The scourge of false rumors circulating widely and rapidly via social media is now well known, with Facebook in the US being blamed for much of it. But in India, another vehicle is being used to spread rumors with deadly results. That medium is WhatsApp, a phone and chat application that uses the internet. It is used widely in developing countries because if you have access to free wifi, you can make free phone calls to anywhere in the world.
In India, these rumors have led to the murders of many people, the latest case being that of five people who were lynched because the rumors said that they were abducting children.
Five men have been lynched by a mob in India’s western state of Maharashtra allegedly over rumours of child abduction spreading over WhatsApp.
Twelve people have been arrested for the killings, which happened on Sunday, police told BBC Marathi.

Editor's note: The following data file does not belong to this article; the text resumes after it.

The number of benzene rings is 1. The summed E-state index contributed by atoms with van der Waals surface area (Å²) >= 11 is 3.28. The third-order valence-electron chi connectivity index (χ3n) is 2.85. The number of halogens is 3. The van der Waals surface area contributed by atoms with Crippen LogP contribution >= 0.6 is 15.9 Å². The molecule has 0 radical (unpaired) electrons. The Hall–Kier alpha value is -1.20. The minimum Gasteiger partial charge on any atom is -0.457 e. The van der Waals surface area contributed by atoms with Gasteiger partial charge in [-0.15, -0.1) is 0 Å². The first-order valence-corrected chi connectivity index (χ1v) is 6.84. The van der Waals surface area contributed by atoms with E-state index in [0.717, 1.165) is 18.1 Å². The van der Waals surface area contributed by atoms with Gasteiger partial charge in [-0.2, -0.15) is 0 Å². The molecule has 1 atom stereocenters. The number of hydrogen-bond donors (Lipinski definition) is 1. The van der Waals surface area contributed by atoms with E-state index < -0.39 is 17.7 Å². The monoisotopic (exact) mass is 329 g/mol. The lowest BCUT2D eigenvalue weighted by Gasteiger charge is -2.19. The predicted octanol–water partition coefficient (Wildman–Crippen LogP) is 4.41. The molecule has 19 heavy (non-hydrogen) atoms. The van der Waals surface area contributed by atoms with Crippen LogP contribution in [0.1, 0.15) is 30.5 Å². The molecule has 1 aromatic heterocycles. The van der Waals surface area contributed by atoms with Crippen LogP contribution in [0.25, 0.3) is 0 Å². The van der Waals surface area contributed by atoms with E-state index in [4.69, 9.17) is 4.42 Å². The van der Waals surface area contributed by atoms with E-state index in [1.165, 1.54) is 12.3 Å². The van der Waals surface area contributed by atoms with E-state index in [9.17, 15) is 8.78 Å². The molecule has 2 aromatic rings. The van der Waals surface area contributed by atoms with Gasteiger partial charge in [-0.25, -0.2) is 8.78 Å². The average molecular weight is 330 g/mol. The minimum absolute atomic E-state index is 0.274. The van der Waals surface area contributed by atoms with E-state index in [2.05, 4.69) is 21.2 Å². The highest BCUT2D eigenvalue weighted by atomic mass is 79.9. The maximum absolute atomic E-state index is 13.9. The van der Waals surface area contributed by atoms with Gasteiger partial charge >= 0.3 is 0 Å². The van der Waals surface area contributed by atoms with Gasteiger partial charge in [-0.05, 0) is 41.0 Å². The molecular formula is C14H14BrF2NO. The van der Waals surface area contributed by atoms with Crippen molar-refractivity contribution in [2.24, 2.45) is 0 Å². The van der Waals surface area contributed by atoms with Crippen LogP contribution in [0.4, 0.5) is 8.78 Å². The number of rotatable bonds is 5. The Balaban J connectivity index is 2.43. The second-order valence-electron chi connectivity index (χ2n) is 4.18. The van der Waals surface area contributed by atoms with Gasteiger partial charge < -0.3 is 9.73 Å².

The victims belonged to a nomadic community and had been passing through the village, police said.
Despite attempts by the police to counter them, incidents of lynchings resulting from such rumours continue.
Officials elsewhere in India have also urged people not to believe messages linked to child abductions.
“When rumours start circulating on social media, it takes some time to stop them completely,” senior Assam police official Mukesh Agarwal told BBC Hindi’s Dilip Kumar Sharma, adding that police were watching various social media sites to try to stop the spread of the messages.
What puzzles me is not that false rumors can spread so quickly. This has long been well known. Mark Twain said, “A lie can travel half way around the world while the truth is putting on its shoes.” Social media has simply aggravated the problem.
What puzzles me is that people are willing to take such drastic vigilante actions, even to the extent of murdering someone, purely on the basis of such rumors. What drives such people? Do they think that will be treated as heroes and bask in glory for supposedly preventing crimes and providing summary justice?